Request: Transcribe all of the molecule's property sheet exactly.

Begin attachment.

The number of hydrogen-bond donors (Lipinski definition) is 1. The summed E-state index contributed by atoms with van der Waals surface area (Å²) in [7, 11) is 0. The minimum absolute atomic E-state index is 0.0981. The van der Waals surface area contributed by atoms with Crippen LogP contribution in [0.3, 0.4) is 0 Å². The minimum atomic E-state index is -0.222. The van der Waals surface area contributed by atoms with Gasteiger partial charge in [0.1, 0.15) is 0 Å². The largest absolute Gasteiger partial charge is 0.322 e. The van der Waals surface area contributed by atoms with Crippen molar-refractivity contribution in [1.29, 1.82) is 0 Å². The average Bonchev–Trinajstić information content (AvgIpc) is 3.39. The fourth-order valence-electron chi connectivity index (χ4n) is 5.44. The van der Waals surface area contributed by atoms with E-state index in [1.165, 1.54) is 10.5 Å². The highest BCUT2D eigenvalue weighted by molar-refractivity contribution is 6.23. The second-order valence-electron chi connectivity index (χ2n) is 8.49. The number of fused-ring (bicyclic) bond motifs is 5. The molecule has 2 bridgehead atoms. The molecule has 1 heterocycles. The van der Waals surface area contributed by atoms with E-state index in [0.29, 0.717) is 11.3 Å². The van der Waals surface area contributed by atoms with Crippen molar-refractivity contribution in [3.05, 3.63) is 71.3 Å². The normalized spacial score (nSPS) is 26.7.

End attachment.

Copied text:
The number of hydrogen-bond donors (Lipinski definition) is 1. The summed E-state index contributed by atoms with van der Waals surface area (Å²) in [7, 11) is 0. The minimum absolute atomic E-state index is 0.0981. The van der Waals surface area contributed by atoms with Crippen LogP contribution in [0.3, 0.4) is 0 Å². The minimum atomic E-state index is -0.222. The van der Waals surface area contributed by atoms with Gasteiger partial charge in [0.1, 0.15) is 0 Å². The largest absolute Gasteiger partial charge is 0.322 e. The van der Waals surface area contributed by atoms with Crippen molar-refractivity contribution in [1.29, 1.82) is 0 Å². The average Bonchev–Trinajstić information content (AvgIpc) is 3.39. The fourth-order valence-electron chi connectivity index (χ4n) is 5.44. The van der Waals surface area contributed by atoms with E-state index in [1.165, 1.54) is 10.5 Å². The highest BCUT2D eigenvalue weighted by molar-refractivity contribution is 6.23. The second-order valence-electron chi connectivity index (χ2n) is 8.49. The number of fused-ring (bicyclic) bond motifs is 5. The molecule has 2 bridgehead atoms. The molecule has 1 heterocycles. The van der Waals surface area contributed by atoms with E-state index in [0.29, 0.717) is 11.3 Å². The van der Waals surface area contributed by atoms with Crippen molar-refractivity contribution in [3.05, 3.63) is 71.3 Å². The normalized spacial score (nSPS) is 26.7.